What would be on your top 10 Normandy foods list? There’s certainly plenty to choose from but here’s my suggestions for foodie treats you should try on your next trip.
- Apple juice, cider, pommeau calvados
The rich and fertile soil provides the perfect growing conditions for bumper crops of apples. From September through to October almost every household picks apples from their tree. Small producers bottle the fruits of their labour and you can buy the wide variety of products they produce. You can visit this nearby farm, learn about cider production, visit the museum and indulge in a tasting.
Practically every restaurant in Normandy features mussels on their menu in season. Moules frites is what you should look for on the menu. Although the dish originates from Belgium, mussels are plentiful in Normandy due to the favourable coastal conditions.
Typically French! Dairy products are a key Normandy industry and the creamy milk is used to make cream and cheese. There are four Normandy cheeses; camembert, livarot, pont l’évêque and neufchâtel. Each has their own distinct flavour. There’s even a camembert made in my local town of Gavray.
One in four oysters eaten in France comes from Normandy. There’s an oyster bar in Agon-Coutainville and you can also visit an oyster farm in nearby Blainville-sur-mer or Gouville-sur-mer to learn how they’re farmed.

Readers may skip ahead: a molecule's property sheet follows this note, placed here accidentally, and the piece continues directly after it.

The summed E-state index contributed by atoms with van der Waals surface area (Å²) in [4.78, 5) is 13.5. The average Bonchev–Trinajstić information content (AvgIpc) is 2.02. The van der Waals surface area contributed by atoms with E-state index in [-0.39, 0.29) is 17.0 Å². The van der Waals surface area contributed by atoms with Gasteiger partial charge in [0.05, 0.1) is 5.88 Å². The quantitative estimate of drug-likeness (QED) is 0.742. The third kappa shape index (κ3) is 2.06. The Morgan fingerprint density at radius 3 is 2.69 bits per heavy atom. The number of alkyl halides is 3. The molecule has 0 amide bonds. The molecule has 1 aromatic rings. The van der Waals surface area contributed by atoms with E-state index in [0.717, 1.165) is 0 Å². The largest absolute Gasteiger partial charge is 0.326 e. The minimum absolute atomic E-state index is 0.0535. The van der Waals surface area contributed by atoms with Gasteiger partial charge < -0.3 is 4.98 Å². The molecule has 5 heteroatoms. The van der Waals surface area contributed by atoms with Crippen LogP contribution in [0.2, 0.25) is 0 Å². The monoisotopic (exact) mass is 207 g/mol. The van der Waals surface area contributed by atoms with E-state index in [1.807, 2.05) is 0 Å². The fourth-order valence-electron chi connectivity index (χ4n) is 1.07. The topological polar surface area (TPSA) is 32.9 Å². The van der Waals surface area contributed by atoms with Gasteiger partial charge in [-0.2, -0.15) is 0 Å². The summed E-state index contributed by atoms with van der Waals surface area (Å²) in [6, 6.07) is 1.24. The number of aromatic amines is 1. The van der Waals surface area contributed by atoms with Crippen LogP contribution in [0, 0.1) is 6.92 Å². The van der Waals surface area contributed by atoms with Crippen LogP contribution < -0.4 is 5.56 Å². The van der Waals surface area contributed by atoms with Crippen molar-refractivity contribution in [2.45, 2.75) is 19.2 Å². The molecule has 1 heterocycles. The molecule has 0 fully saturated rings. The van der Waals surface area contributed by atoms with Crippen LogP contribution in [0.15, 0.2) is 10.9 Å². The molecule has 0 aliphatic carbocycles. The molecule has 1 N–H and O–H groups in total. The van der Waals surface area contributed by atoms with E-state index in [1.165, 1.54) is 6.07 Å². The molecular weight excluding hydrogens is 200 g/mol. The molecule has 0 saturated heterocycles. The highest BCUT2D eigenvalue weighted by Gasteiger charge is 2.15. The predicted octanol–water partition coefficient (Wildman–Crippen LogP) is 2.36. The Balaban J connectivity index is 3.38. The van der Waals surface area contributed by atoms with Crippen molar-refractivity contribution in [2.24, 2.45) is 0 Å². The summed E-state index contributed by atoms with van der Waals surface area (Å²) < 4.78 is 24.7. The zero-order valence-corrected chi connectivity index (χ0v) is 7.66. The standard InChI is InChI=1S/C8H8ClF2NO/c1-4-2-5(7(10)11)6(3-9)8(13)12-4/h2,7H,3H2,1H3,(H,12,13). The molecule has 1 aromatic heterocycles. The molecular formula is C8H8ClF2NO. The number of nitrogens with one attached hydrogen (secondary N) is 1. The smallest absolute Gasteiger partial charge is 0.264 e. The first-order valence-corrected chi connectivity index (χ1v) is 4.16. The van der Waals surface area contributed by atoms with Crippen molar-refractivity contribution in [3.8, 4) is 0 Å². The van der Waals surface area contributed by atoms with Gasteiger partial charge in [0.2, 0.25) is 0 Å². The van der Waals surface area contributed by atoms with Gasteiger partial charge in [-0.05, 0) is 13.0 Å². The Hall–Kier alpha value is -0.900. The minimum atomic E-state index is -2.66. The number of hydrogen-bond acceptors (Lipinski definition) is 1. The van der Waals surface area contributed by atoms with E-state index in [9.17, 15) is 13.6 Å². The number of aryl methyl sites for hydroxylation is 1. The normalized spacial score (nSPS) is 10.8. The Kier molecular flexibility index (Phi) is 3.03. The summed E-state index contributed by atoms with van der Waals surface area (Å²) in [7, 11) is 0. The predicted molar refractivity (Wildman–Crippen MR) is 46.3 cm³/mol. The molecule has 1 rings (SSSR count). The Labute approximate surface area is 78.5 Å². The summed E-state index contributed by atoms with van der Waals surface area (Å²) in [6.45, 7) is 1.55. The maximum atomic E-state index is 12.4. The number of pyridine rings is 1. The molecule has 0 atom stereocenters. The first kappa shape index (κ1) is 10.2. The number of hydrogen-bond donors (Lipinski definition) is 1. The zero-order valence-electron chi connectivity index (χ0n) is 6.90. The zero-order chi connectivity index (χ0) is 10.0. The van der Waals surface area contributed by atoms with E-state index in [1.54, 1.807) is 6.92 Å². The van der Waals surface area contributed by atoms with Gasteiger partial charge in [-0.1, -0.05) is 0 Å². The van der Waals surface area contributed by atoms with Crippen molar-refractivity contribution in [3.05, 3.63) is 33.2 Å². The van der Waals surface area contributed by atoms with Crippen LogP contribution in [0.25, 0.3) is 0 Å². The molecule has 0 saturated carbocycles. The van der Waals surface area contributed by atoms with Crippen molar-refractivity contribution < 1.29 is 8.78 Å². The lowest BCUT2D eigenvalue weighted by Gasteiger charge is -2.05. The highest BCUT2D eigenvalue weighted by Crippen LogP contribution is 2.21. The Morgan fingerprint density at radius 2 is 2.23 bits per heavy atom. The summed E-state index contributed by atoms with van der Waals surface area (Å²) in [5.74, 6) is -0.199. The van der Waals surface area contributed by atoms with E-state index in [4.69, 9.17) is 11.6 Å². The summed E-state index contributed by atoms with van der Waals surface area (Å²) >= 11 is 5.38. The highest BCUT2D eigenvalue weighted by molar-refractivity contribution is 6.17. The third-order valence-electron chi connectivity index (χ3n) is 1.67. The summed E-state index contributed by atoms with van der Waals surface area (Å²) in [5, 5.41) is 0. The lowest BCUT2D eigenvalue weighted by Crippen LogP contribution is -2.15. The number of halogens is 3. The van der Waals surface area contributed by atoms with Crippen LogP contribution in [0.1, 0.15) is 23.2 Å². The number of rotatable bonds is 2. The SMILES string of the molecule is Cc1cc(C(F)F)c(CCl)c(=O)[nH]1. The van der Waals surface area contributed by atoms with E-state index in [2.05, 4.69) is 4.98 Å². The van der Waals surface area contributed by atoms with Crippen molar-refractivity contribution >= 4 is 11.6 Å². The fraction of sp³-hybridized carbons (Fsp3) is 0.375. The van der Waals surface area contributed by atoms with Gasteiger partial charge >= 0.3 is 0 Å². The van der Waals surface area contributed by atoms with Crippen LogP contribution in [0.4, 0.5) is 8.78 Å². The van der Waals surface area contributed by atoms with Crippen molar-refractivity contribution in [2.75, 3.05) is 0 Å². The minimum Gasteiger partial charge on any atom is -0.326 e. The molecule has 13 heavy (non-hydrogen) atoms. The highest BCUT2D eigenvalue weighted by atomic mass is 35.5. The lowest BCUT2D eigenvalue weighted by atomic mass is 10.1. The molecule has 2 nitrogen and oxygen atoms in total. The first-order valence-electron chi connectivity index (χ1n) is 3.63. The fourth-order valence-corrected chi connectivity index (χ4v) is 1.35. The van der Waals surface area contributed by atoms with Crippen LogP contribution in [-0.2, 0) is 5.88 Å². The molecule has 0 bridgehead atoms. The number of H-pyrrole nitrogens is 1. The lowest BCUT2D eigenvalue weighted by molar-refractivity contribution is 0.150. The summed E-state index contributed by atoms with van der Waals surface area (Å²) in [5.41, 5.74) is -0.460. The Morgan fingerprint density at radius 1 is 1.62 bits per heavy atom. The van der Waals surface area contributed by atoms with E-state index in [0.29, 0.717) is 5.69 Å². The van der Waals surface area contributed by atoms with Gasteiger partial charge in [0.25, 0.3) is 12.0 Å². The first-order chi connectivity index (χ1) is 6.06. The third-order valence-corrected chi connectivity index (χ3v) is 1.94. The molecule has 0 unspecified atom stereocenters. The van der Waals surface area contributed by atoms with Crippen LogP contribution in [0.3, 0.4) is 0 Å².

This creamy rice pudding is a Normandy speciality. Short grain rice, milk, sugar and cinnamon are slowly baked in the oven until the milk is absorbed and a crust appears on top. The pudding is then chilled before being eaten.
- Caramel sauce and caramels
The caramels that are made in Isigny are beautifully creamy. Confiture de lait is the Normandy sauce that’s equally delicious. It can be drizzled over yoghurt, ice cream or pancakes.
As well as oysters and mussels featured above, crabs, lobsters, whelks, scallops and prawns are also very popular. Many of the restaurants around the port of Granville specialise in seafood. From 29 – 30 September Granville will be hosting a seafood festival. Entry is free. It’s called ‘Toute La Mer sur Un Plateau’ (Seafood On A Plate) and will feature cookery demonstrations, workshops and tastings. Seafood products will also be on sale to take away or to enjoy for lunch. For more information click here
Or pancakes as you may know them. Most towns have a crêperie where the bulk of the menu is sweet and savoury pancakes. Galette is a savoury pancake and crêpe is the sweet alternative. My favourite crêperie is in Granville high town and is called La Courtine.
The lambs that graze on marsh land at Mont St Michel and around the Cotentin coast are used to produce a dish called agneau pre-salé. It literally means meadow salted lamb.
- Pastries, cakes and breads
While there aren’t Normandy specialities, the displays in the boulangeries and patisseries are simply amazing. It’s difficult to choose a favourite but I’ve discovered an almond and chocolate croissant that is particularly yummy. The savoury baguettes are also hard to resist. You slice them into small morsels and serve them with drinks as a apéritif.
We spent 3 weeks creating the best online guide to Normandy on the web. It includes everything from a bucket list, must see attractions to the best places to eat and drink.
It covers Mont St Michel, Monet’s garden, the D Day beaches, wine tours and much more. .
It’s packed with our personal recommendations, maps and videos.
Please share my posts